Monday, January 08, 2007

The Present State of Animated Films

Disney released its first in-house computer-animated film, Chicken Little (2005), with a partial 3-D release, about a beleaguered young Chicken Little (voice by Zach Braff) who was humiliated by his claim that the sky was falling, and subjected to scorn by most of the town. The young cluck was estranged from his embarrassed single father Buck Cluck (voice of Gary Marshall) but vindicated when the "sky" actually falls, in a parody of a War of the Worlds-style invasion.

One of the few big-budget cel-animated films being released in the crowd of CGI films was the adaptation of Margret and H.A. Rey's classic children's book series titled Curious George (2006), starring the inquisitive monkey named George and Will Ferrell as the kind Man in the Yellow Hat who transported the orphaned George from Africa to America for a series of misadventures. George Miller (known for Babe (1995)) directed Happy Feet (2006) - the first true CGI-animated song-and-dance musical and a strong contender for the Best Animated Feature Oscar of the year. It told about a group of Antarctic Emperor Penguins (created by CGI) who prided themselves on each having a "heartsong" to attract a mate. One young and unique penguin, named Mumble (voice of Elijah Wood) - the son of Elvis-like Memphis (voice of Hugh Jackman) and breathy Norma Jean (voice of Nicole Kidman), was considered an outsider because he couldn't sing but his real talent was tap-dancing.

Sequels were inevitable for the most successful animations, so DreamWorks' Shrek 2 (2004) appeared, with its original character-voices including Mike Myers (as Shrek), Cameron Diaz (as Fiona), and Eddie Murphy. The fairy tale couple returned from their honeymoon to find the bride's family in the land of Far, Far Away - Shrek's in-laws King Harold (John Cleese) and Queen (Julie Andrews), who are unhappy with her decision to marry an ogre. Additional characters included talk-show host Larry King as the voice of Fiona's Ugly Stepsister, Rupert Everett as foppish Prince Charming, Antonio Banderas as Zorro-style assassin Puss-in-Boots, and Jennifer Saunders as a plotting fairy godmother. [The planned third installment was titled Shrek the Third (2007), which intended to bring back the entire cast from the second film, as well as add additional stars.]

Dreamworks/PDI would revisit the insect world, with Bee Movie (2007), about a bee named Barry B. Benson (voice of comedian Jerry Seinfeld) who had a forbidden friendship with a New York City florist named Vanessa (voice of Renée Zellweger), with an all-star cast including Alan Arkin, Kathy Bates, Matthew Broderick, John Goodman, Larry King, William H. Macy, and Oprah Winfrey, among others.

With original storylines drying up, syndicated comic strip characters, such as the lazy, wise-cracking orange feline named Garfield (voice of Bill Murray), became an animated star in the live action/CGI hybrid film Garfield: The Movie (2004). The wacky and fast-paced, primitively-animated film The SpongeBob SquarePants Movie (2004), with its main character -- a yellow man-made sea sponge with legs and a red tie -- was a spin-off from the long-running Nickelodeon TV cartoon show. Another effort from the DreamWorks animation team (and released by Paramount), PG-rated Over the Hedge (2006), was a loose adaptation of a popular newspaper comic strip of the same name. It told the story of a group of wildlife forest animals, led by a turtle named Verne (Garry Shandling) and mischievous raccoon RJ (voiced by Bruce Willis), who felt the effects of encroaching human beings. It became the second highest grossing animated film of 2006, and was a serious contender for the Best Animated Feature Oscar, with the possibility of a sequel.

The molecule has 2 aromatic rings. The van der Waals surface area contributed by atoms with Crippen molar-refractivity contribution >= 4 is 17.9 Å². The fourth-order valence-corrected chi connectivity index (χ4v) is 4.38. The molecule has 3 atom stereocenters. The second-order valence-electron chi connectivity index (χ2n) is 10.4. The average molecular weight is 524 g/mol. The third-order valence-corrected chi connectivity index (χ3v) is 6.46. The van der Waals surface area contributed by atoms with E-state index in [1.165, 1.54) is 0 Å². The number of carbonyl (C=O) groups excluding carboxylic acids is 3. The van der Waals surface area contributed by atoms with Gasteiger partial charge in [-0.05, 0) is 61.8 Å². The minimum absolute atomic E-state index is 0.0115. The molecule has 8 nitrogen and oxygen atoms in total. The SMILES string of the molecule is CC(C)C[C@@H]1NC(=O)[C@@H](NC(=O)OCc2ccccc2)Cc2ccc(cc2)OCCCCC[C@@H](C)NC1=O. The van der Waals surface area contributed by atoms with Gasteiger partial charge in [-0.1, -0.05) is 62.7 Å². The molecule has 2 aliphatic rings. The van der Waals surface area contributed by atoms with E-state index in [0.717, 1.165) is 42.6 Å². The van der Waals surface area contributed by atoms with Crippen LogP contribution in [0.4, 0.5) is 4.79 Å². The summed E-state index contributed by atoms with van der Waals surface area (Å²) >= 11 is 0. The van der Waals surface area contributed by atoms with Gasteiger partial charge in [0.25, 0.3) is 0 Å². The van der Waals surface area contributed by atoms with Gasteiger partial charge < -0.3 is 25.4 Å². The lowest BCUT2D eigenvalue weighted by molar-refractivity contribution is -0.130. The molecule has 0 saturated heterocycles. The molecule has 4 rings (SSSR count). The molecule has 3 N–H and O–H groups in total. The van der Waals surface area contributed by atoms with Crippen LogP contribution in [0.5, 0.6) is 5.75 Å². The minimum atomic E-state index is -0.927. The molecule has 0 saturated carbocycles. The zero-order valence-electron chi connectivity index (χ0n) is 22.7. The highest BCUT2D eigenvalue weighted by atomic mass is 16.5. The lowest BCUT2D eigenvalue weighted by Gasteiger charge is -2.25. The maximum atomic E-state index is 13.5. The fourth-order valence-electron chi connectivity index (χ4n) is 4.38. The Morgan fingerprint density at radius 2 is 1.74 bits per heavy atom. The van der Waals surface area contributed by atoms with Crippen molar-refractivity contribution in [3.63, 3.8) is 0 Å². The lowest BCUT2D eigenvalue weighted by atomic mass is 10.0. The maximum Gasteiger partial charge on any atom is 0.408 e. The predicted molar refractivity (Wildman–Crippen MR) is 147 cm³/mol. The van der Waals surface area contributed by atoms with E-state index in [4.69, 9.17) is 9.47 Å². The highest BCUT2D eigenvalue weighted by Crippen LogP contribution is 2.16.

The longest-running, prime-time television cartoon series was The Simpsons - it premiered in December 1989 on the FOX channel. The iconic, culturally-significant animated show was created by Life in Hell cartoonist Matt Groening. An offshoot was their first feature length film, The Simpsons Movie (2007), starring the yellow-skinned, irreverent and misfit family featuring oafish father and nuclear plant manager Homer (voice of Dan Castellaneta), worrywart gravel-voiced, blue-haired mother Marge (voice of Julie Kavner), 10-year-old mischievous, troublemaker son Bart (voice of Nancy Cartwright), 8-year-old ecologically-minded, overachieving vegetarian Buddhist sister Lisa (voice of Yeardley Smith), and pacifier-sucking toddler Maggie. [Groening was also responsible for Futurama that first aired in 1999 - a highly popular but less successful series set in the next millenium, starring "Generation-X" slacker Phillip J. Fry (voice of Billy West) - a NY pizza delivery boy who was cryogenically frozen by accident for 1,000 years.]
Summary: Disney's Animated Collaborations with Pixar
In early 2006, the Walt Disney Co. bought longtime partner Pixar Animation Studios Inc. for $7.4 billion in stock, after a twelve year relationship in which Disney co-financed and distributed Pixar’s animated films and split the profits (their previous deal expired in June 2006 after Pixar's delivery of Cars (2006)). The 8th Pixar film - the first film after the purchase - was titled Ratatouille (2007) by writer/co-director Brad Bird. It was a fable about a rat named Rémy (voice of Patton Oswalt) who lived in a Paris bistro-restaurant and had aspirations to be a chef.

A significant development may have been signaled when Walt Disney Studios, after releasing the great-looking, feature-length theatrical film animation Brother Bear (2003) in November (also a nominee for Best Animated Feature Film), announced that this would be their last 2-D animated film for the foreseeable future, since it was switching to the 3-D, full-CGI style originally popularized by Pixar. [However, Disney's last release in the traditional 2-D animation style was Home on the Range (2004).] Would traditionally-animated, old school cel-animated films (like this one) be destined to become non-existent and outdated relics of the last century?
Animations at the Start of the New Century

Walt Disney Pictures was very busy in the year 2000, releasing the computer-animated Dinosaur (2000) about prehistoric life, and the hand-drawn animated comedy-adventure The Emperor's New Groove (2000). DreamWorks also released its second feature-length animated film The Road to El Dorado (2000) (loosely based on The Man Who Would Be King (1975)), and Fox produced the visually-striking science fiction epic Titan A.E. (2000) combining classic animation and CGI (before closing down its traditional animation division).